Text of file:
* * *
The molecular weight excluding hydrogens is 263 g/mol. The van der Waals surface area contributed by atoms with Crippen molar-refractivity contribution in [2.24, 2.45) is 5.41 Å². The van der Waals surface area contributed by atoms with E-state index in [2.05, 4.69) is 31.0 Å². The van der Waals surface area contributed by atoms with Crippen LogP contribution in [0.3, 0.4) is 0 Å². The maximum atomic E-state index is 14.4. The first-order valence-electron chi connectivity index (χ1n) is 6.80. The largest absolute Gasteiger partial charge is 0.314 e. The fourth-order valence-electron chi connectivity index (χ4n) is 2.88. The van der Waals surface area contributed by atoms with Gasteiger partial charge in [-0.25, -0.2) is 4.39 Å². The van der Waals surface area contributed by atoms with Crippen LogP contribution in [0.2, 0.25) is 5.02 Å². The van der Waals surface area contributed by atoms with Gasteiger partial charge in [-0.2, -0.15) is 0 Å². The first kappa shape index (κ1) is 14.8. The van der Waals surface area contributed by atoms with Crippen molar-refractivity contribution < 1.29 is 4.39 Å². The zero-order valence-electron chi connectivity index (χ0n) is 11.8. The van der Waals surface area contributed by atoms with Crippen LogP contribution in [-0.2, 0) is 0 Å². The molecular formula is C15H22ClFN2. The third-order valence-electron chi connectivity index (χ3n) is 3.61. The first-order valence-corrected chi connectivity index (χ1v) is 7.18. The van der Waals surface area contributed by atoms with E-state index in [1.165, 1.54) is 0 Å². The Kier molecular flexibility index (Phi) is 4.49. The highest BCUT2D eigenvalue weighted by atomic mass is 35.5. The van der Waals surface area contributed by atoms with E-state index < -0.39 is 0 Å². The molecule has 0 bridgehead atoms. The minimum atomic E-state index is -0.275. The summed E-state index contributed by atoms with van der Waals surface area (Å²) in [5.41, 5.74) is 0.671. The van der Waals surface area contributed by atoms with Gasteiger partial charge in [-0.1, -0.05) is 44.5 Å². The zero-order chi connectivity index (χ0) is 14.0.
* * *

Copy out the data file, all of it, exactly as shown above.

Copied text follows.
The molecular weight excluding hydrogens is 263 g/mol. The van der Waals surface area contributed by atoms with Crippen molar-refractivity contribution in [2.24, 2.45) is 5.41 Å². The van der Waals surface area contributed by atoms with E-state index in [2.05, 4.69) is 31.0 Å². The van der Waals surface area contributed by atoms with Crippen LogP contribution in [0.3, 0.4) is 0 Å². The maximum atomic E-state index is 14.4. The first-order valence-electron chi connectivity index (χ1n) is 6.80. The largest absolute Gasteiger partial charge is 0.314 e. The fourth-order valence-electron chi connectivity index (χ4n) is 2.88. The van der Waals surface area contributed by atoms with Gasteiger partial charge in [-0.25, -0.2) is 4.39 Å². The van der Waals surface area contributed by atoms with Crippen LogP contribution in [0.2, 0.25) is 5.02 Å². The van der Waals surface area contributed by atoms with Gasteiger partial charge in [-0.2, -0.15) is 0 Å². The first kappa shape index (κ1) is 14.8. The van der Waals surface area contributed by atoms with Crippen molar-refractivity contribution < 1.29 is 4.39 Å². The zero-order valence-electron chi connectivity index (χ0n) is 11.8. The van der Waals surface area contributed by atoms with Crippen LogP contribution in [-0.2, 0) is 0 Å². The molecular formula is C15H22ClFN2. The third-order valence-electron chi connectivity index (χ3n) is 3.61. The first-order valence-corrected chi connectivity index (χ1v) is 7.18. The van der Waals surface area contributed by atoms with E-state index in [1.165, 1.54) is 0 Å². The Kier molecular flexibility index (Phi) is 4.49. The highest BCUT2D eigenvalue weighted by atomic mass is 35.5. The van der Waals surface area contributed by atoms with E-state index < -0.39 is 0 Å². The molecule has 0 bridgehead atoms. The minimum atomic E-state index is -0.275. The summed E-state index contributed by atoms with van der Waals surface area (Å²) in [5.41, 5.74) is 0.671. The van der Waals surface area contributed by atoms with Gasteiger partial charge in [-0.1, -0.05) is 44.5 Å². The zero-order chi connectivity index (χ0) is 14.0.